Credit rating agency Moody’s Investor’s Service has downgraded its outlook for the U.S. telecommunications industry to “negative” from “stable,” adding that growing price competition for wireless services and the looming entrance of cable operators into the market could reduce revenue over the next 12-to-18 months.
"Although conditions in the wireless market have been deteriorating for the past couple of years, EBITDA growth and lower capital spending resulted in strong cash flows in 2015 and 2016," says Moody's VP-Senior Credit Officer, Mark Stodden in the report. "We see this trend reversing in response to competitive pressures, with Verizon and AT&T now responding more deliberately, particularly to T-Mobile's relentless marketing and expanding market share."
Stodden cited unlimited wireless data offerings from major carriers like Verizon, Sprint T-Mobile and AT&T Wireless as evidence that they have lost their past reluctance to compete on price and are willing to absorb small losses of market share.
As a result Moody's expects 7% growth in capital investment to fund network traffic volumes this year, while increased promotional activity should keep profit margins under pressure. Aggregate industry EBITDA less capital expenditure is therefore expected to fall by 2% in 2017, and to be flat in 2018.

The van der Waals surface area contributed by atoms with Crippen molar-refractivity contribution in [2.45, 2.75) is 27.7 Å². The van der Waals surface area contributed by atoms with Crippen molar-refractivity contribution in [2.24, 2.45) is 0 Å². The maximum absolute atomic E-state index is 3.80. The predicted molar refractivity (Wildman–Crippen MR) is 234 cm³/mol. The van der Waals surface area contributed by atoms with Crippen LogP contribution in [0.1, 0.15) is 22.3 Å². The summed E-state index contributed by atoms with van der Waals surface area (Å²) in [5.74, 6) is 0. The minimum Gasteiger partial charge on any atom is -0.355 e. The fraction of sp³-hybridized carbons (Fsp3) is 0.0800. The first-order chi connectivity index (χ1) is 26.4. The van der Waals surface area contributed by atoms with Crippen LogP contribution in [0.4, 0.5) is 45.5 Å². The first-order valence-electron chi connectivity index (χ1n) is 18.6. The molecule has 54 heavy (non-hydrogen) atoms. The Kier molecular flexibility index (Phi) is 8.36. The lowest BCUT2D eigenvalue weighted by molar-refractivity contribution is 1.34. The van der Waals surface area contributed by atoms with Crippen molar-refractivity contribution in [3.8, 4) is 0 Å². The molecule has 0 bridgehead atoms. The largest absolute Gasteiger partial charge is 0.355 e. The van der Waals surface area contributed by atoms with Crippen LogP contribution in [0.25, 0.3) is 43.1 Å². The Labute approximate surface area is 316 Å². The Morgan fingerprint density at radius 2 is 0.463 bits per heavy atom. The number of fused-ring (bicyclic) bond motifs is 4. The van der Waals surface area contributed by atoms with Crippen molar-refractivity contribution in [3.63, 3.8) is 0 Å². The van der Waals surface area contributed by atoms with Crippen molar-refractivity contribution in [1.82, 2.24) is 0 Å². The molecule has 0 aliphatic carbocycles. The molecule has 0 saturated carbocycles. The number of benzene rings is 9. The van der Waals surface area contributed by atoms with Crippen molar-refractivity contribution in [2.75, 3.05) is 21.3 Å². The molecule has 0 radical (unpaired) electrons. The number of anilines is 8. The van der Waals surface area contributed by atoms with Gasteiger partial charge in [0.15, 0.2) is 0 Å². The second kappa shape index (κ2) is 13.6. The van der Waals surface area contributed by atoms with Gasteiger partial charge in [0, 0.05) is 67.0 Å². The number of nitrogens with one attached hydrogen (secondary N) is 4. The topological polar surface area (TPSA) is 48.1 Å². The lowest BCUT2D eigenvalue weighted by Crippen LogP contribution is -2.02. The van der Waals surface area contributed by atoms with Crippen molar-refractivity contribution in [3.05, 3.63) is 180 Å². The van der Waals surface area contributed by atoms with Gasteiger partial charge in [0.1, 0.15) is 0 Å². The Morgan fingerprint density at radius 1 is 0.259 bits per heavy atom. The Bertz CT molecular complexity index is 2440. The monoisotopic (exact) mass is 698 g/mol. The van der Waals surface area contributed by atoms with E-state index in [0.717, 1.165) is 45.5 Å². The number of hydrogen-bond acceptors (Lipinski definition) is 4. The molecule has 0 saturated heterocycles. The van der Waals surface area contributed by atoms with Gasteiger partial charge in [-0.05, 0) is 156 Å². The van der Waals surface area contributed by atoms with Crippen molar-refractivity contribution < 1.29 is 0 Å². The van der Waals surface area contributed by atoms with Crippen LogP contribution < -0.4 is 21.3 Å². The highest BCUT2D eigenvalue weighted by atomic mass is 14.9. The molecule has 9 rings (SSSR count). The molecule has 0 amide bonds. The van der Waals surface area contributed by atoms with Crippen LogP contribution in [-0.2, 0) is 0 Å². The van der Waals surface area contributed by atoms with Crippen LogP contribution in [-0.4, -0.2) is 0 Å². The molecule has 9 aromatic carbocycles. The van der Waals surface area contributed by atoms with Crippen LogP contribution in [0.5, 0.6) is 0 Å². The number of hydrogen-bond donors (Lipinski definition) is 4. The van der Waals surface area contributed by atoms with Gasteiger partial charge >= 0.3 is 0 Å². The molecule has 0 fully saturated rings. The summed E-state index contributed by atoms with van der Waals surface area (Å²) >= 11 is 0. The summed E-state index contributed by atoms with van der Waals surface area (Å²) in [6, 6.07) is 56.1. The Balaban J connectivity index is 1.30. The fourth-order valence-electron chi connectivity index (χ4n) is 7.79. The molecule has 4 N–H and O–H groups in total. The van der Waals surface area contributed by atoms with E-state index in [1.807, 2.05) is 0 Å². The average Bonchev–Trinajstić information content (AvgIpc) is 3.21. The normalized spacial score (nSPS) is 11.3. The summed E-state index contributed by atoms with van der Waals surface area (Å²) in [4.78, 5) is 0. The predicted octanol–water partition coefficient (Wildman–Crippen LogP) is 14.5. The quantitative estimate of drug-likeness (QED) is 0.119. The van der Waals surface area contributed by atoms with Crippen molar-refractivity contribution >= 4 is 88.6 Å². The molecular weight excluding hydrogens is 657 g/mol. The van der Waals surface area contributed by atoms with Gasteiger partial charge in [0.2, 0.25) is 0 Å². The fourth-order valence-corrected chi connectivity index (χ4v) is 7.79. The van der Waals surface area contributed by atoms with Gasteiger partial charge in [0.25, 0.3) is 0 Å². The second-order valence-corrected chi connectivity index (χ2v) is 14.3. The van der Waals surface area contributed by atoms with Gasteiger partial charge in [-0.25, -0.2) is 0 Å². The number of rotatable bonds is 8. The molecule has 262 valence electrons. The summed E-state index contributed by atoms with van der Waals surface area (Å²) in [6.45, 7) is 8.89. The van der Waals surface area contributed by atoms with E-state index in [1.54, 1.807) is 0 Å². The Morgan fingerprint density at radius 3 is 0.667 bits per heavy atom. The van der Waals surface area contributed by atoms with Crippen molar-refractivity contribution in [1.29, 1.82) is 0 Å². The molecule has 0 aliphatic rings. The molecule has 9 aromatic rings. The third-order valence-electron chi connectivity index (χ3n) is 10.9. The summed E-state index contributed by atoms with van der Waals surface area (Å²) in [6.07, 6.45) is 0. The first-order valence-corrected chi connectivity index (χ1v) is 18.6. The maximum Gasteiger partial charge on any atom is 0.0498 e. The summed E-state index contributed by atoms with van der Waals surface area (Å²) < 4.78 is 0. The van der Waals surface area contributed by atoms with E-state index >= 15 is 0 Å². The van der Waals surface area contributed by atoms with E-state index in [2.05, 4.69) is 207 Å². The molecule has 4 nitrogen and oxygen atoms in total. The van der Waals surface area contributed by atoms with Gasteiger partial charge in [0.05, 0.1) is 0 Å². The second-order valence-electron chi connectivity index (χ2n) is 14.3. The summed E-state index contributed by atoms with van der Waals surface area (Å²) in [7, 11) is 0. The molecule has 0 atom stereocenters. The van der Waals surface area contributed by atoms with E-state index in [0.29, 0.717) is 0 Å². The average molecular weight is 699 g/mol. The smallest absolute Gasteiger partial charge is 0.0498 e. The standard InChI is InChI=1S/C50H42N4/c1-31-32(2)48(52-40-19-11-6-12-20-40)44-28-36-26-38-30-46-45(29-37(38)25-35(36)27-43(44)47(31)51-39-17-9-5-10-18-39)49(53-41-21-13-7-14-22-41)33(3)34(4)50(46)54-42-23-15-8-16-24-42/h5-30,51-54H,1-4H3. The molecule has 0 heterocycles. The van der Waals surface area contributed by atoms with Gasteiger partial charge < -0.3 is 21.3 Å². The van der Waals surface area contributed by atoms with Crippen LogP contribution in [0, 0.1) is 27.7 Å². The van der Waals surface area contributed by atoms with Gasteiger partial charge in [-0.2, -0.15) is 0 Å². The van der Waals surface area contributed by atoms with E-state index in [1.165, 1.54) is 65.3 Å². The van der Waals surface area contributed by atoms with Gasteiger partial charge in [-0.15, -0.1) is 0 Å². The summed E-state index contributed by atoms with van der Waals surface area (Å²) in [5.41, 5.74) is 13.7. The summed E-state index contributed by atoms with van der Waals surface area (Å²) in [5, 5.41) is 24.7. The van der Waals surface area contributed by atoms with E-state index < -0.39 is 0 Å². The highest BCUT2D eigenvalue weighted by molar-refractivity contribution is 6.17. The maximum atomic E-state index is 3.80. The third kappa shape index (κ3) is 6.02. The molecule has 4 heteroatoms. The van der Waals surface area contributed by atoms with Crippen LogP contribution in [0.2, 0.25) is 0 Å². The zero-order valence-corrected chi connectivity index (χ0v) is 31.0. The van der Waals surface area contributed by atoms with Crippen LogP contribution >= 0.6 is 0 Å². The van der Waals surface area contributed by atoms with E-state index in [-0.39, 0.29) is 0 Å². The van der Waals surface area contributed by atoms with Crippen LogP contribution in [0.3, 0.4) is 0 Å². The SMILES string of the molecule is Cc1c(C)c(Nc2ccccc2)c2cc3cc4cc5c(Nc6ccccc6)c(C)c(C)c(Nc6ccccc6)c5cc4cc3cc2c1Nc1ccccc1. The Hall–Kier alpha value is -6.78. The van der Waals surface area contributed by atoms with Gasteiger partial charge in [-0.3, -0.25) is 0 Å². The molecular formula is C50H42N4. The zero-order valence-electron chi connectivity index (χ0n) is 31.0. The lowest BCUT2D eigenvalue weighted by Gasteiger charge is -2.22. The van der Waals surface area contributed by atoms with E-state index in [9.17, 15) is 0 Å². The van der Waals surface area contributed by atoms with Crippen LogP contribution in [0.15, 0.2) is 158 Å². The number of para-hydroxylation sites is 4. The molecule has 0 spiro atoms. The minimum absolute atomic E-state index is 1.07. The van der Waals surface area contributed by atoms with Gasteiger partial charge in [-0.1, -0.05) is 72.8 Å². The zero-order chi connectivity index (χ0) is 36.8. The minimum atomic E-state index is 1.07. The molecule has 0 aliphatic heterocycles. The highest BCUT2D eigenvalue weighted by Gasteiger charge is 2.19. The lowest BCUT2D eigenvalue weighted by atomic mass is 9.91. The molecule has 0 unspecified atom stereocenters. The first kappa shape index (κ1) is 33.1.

M&A activity could help alleviate competitive pressures on the sector, but Moody’s warns that among the possible combinations, only Sprint and T-Mobile would reduce competitive pressure. Other potential deals would only exacerbate the problem, according to Moody’s as would the entrance of cable operators such as Comcast and Charter Communications into the wireless market.
Comcast has targeted a mid-year date for the introduction of its wireless offering, which chairman and CEO Brian Roberts said recently not only should be profitable but save customers money, too. Charter also plans a wireless product, but is not expected to launch a product until next year.
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